Dan Robison's financial troubles started with a divorce. More money was going out that coming in.

"[I was] leaning on credit cards to pay for things: Rent, groceries. [My debt] ballooned from an initial $10,000 to $30,000 in two years," Robison said.

He was paying $750 a month in interest. Even paying back $1,000 a month, it would take him 15 years to pay off the debt.

Dan went to the Credit Counselling Society for help. They negotiated with Dan's creditors to stop charging him interest.

"Suddenly my interest per month went from $750 to zero," he said.

At that point, all his payments went to principle instead of interest.

"Once saw it going down, I could have hope. I could have dreams," he said.

He paid all the money back in about three years.

Scott Hannah of the Credit Counselling Society says Dan's story is typical.

"Once you begin spending more than you're taking in, that's when you have financial difficulty; not when you've exhausted the balances on your credit cards," he said.

But waiving interest doesn't mean repayment is easy.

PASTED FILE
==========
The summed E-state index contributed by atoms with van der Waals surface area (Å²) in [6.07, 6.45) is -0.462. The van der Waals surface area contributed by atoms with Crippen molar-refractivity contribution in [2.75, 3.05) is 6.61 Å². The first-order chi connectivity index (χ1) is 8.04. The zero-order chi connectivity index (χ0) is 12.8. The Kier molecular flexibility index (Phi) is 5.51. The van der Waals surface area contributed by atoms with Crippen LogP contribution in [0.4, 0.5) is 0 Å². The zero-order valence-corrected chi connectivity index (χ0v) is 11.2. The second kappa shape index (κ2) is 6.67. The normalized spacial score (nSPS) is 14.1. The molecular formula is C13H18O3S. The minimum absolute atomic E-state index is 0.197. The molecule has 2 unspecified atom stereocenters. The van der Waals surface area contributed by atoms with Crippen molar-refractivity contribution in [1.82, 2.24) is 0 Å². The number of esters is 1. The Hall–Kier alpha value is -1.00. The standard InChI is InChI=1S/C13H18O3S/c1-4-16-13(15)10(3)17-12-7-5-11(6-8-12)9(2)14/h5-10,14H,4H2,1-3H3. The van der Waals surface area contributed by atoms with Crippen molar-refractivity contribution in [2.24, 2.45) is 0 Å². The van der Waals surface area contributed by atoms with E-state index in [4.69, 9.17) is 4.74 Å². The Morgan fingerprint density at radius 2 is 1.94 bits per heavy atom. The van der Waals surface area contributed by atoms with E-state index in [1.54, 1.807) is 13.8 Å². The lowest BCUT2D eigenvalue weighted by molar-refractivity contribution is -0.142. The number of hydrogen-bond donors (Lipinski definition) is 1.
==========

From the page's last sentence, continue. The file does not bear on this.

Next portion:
"We see lots of ads on TV for ‘one easy payment' but the reality is there are no ‘easy payments.' There are manageable payments that come with a lot of hard work and the fact you have to relearn how to manage money," Hannah said.

For some people, even paying back the debt interest-free is just too hard and bankruptcy may be a better option.

"They are living too tight to their budgets themselves -- they don't have that flexibility," Hannah said.

When Dan looks back at how far he's come, he also credits the support of friends and his new wife and family who helped him get through the rough spots.

"I get over whelmed by it. It felt really discouraging sometimes it felt like the hole was never going to be filled. Look at life now – wife, kids -- a house," he said.

Acting early is the best strategy. If 20 per cent of your take home pay is going towards consumer debt like credit cards or lines-of-credit, then you are headed towards financial trouble and should get some help now -- not when you run out of options.

With a report from CTV British Columbia's Chris Olsen